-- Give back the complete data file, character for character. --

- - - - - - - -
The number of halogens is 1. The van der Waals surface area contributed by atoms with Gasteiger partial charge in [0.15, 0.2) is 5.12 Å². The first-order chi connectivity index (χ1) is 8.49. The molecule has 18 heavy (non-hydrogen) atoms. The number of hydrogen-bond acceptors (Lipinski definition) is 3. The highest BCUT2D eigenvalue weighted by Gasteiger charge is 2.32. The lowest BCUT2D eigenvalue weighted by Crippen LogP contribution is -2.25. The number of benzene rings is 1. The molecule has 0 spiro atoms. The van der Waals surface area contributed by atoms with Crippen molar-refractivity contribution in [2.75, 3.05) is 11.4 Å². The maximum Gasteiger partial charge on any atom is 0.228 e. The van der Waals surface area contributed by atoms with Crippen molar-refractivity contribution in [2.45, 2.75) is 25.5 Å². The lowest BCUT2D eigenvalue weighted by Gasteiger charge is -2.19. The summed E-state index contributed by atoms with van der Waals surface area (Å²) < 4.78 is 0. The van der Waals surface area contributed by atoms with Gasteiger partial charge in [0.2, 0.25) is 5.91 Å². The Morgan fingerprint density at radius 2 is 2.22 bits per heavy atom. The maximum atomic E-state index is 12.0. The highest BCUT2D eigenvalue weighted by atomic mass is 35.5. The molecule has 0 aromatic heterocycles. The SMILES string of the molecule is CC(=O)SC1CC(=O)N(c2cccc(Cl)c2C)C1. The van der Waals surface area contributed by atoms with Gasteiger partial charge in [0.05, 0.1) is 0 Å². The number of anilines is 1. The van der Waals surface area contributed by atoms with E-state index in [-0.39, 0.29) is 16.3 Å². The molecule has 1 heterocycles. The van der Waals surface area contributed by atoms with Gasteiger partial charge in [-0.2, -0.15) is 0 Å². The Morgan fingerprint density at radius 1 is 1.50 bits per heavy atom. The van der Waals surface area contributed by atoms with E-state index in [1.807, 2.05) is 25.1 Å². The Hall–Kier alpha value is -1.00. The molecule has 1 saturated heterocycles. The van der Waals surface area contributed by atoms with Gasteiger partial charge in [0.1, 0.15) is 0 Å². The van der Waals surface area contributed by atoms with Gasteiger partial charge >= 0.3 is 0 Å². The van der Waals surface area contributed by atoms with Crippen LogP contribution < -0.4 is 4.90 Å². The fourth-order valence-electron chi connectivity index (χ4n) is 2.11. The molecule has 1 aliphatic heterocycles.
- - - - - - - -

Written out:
The number of halogens is 1. The van der Waals surface area contributed by atoms with Gasteiger partial charge in [0.15, 0.2) is 5.12 Å². The first-order chi connectivity index (χ1) is 8.49. The molecule has 18 heavy (non-hydrogen) atoms. The number of hydrogen-bond acceptors (Lipinski definition) is 3. The highest BCUT2D eigenvalue weighted by Gasteiger charge is 2.32. The lowest BCUT2D eigenvalue weighted by Crippen LogP contribution is -2.25. The number of benzene rings is 1. The molecule has 0 spiro atoms. The van der Waals surface area contributed by atoms with Crippen molar-refractivity contribution in [2.75, 3.05) is 11.4 Å². The maximum Gasteiger partial charge on any atom is 0.228 e. The van der Waals surface area contributed by atoms with Crippen molar-refractivity contribution in [2.45, 2.75) is 25.5 Å². The lowest BCUT2D eigenvalue weighted by Gasteiger charge is -2.19. The summed E-state index contributed by atoms with van der Waals surface area (Å²) < 4.78 is 0. The van der Waals surface area contributed by atoms with Gasteiger partial charge in [0.2, 0.25) is 5.91 Å². The Morgan fingerprint density at radius 2 is 2.22 bits per heavy atom. The maximum atomic E-state index is 12.0. The highest BCUT2D eigenvalue weighted by atomic mass is 35.5. The molecule has 0 aromatic heterocycles. The SMILES string of the molecule is CC(=O)SC1CC(=O)N(c2cccc(Cl)c2C)C1. The van der Waals surface area contributed by atoms with Gasteiger partial charge in [0.05, 0.1) is 0 Å². The number of anilines is 1. The van der Waals surface area contributed by atoms with E-state index in [-0.39, 0.29) is 16.3 Å². The molecule has 1 heterocycles. The van der Waals surface area contributed by atoms with Gasteiger partial charge in [-0.2, -0.15) is 0 Å². The Morgan fingerprint density at radius 1 is 1.50 bits per heavy atom. The van der Waals surface area contributed by atoms with E-state index in [1.807, 2.05) is 25.1 Å². The Hall–Kier alpha value is -1.00. The molecule has 1 saturated heterocycles. The van der Waals surface area contributed by atoms with Gasteiger partial charge in [0.1, 0.15) is 0 Å². The van der Waals surface area contributed by atoms with Gasteiger partial charge >= 0.3 is 0 Å². The van der Waals surface area contributed by atoms with Crippen LogP contribution < -0.4 is 4.90 Å². The fourth-order valence-electron chi connectivity index (χ4n) is 2.11. The molecule has 1 aliphatic heterocycles.